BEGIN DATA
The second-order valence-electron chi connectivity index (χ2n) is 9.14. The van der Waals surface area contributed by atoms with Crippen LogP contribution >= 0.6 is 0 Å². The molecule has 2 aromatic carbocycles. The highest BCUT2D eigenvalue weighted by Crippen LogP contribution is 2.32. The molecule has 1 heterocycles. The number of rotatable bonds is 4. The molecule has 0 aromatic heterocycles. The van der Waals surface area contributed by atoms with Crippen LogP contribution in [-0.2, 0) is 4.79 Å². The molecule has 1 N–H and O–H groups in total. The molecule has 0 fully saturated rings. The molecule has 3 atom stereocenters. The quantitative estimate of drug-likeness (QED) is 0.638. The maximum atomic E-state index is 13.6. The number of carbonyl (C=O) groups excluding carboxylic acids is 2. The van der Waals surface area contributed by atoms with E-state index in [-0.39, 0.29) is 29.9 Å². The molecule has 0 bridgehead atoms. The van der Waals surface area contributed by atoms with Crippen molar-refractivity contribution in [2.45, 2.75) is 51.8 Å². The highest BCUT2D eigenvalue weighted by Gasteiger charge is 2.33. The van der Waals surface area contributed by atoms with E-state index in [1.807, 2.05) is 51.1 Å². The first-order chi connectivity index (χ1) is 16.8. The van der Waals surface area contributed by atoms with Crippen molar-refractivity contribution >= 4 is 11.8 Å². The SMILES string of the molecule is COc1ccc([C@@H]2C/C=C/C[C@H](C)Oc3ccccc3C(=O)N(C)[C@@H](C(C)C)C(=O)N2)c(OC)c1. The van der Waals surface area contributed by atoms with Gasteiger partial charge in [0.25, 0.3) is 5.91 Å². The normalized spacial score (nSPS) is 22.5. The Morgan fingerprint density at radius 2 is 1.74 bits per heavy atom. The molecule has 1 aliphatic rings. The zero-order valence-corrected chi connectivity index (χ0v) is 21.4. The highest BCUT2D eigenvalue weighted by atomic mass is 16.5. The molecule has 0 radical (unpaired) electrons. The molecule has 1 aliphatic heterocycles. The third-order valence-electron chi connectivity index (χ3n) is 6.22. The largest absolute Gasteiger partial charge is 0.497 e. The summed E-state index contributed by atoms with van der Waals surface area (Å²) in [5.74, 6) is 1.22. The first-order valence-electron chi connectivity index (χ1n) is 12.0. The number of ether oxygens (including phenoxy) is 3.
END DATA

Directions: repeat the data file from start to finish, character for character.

The second-order valence-electron chi connectivity index (χ2n) is 9.14. The van der Waals surface area contributed by atoms with Crippen LogP contribution >= 0.6 is 0 Å². The molecule has 2 aromatic carbocycles. The highest BCUT2D eigenvalue weighted by Crippen LogP contribution is 2.32. The molecule has 1 heterocycles. The number of rotatable bonds is 4. The molecule has 0 aromatic heterocycles. The van der Waals surface area contributed by atoms with Crippen LogP contribution in [-0.2, 0) is 4.79 Å². The molecule has 1 N–H and O–H groups in total. The molecule has 0 fully saturated rings. The molecule has 3 atom stereocenters. The quantitative estimate of drug-likeness (QED) is 0.638. The maximum atomic E-state index is 13.6. The number of carbonyl (C=O) groups excluding carboxylic acids is 2. The van der Waals surface area contributed by atoms with E-state index in [-0.39, 0.29) is 29.9 Å². The molecule has 0 bridgehead atoms. The van der Waals surface area contributed by atoms with Crippen molar-refractivity contribution in [2.45, 2.75) is 51.8 Å². The highest BCUT2D eigenvalue weighted by Gasteiger charge is 2.33. The van der Waals surface area contributed by atoms with E-state index in [1.807, 2.05) is 51.1 Å². The first-order chi connectivity index (χ1) is 16.8. The van der Waals surface area contributed by atoms with Crippen molar-refractivity contribution >= 4 is 11.8 Å². The SMILES string of the molecule is COc1ccc([C@@H]2C/C=C/C[C@H](C)Oc3ccccc3C(=O)N(C)[C@@H](C(C)C)C(=O)N2)c(OC)c1. The van der Waals surface area contributed by atoms with Gasteiger partial charge in [0.25, 0.3) is 5.91 Å². The normalized spacial score (nSPS) is 22.5. The Morgan fingerprint density at radius 2 is 1.74 bits per heavy atom. The molecule has 1 aliphatic rings. The zero-order valence-corrected chi connectivity index (χ0v) is 21.4. The highest BCUT2D eigenvalue weighted by atomic mass is 16.5. The molecule has 0 radical (unpaired) electrons. The molecule has 1 aliphatic heterocycles. The third-order valence-electron chi connectivity index (χ3n) is 6.22. The largest absolute Gasteiger partial charge is 0.497 e. The summed E-state index contributed by atoms with van der Waals surface area (Å²) in [5.74, 6) is 1.22. The first-order valence-electron chi connectivity index (χ1n) is 12.0. The number of ether oxygens (including phenoxy) is 3.